She must have been half decked when first built, as her fine ends give us all sorts of fore and aft trim problems with a cabin sitting where the crew should be. Likewise she must have always been largely internally ballasted, as our first test sail showed. She came to use with only about 400lb of lead, slotted for the centreboard, set into a full length, very amateur deadwood made up of no less than ten separate parts. The keel bolts had been driven in from above and were jutting out below with the ends bent over beyond the nuts because of the stresses and strains of years of being dragged up a slip each winter. Only a week after the first launch were we told that in the 1960s, enough pig iron bars to fill two 40 gallon drums were extracted before the boat was lifted by the crane. No wonder she was as tippy as a bad dinghy!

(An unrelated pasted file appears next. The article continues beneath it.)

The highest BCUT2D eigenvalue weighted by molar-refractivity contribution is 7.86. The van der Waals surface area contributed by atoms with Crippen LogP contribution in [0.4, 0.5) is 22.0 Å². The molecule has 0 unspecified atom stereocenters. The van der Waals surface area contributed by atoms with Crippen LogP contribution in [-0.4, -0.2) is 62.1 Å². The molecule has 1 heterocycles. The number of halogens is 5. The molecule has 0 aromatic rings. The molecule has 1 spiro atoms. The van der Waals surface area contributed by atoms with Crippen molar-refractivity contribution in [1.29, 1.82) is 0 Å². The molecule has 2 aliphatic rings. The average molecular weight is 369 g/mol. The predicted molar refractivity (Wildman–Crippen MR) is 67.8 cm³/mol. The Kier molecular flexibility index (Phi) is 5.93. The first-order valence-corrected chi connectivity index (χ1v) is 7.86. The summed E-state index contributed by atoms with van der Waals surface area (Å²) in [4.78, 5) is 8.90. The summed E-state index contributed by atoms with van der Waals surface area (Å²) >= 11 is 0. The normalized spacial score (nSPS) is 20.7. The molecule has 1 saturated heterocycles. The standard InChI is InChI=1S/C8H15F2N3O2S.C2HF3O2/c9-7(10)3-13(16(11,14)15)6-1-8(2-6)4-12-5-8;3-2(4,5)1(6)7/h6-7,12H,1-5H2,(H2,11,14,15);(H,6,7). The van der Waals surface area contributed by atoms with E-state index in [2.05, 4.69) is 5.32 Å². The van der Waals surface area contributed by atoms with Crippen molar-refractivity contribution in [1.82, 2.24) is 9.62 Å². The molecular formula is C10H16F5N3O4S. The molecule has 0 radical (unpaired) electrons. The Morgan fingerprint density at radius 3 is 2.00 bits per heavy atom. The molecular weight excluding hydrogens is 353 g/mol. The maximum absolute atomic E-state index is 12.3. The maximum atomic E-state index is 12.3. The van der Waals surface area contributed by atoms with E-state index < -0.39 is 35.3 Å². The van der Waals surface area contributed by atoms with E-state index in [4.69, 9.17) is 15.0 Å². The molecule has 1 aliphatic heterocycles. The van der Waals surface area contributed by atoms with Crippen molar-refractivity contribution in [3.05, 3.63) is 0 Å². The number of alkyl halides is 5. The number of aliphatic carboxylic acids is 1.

She was, and is, built of 'Red Pine' of Russian or Scandinavian origin, on Oak centreline structure, ground floors and frames. She is carvel built, with a mahogany top strake bright finished about white topsides. This has been her colour scheme since at least 1920. The planking is 5/8th inch finished thickness, the frames are 3/4 by 3/4 inch, well rounded on the inner faces and the top strakes are 1 inch thickness.

The mast, in true Broads style, is set in a tabernacle, counterpoised by both 280lb of lead and a tackle and it is still a struggle to start it going up! The trouble is that while the hull is plenty deep enough to allow a decent leverage, the foredeck is very short and prevents using all the possible length of mast below the pivot. Nor is there much space to stand with the hatch open!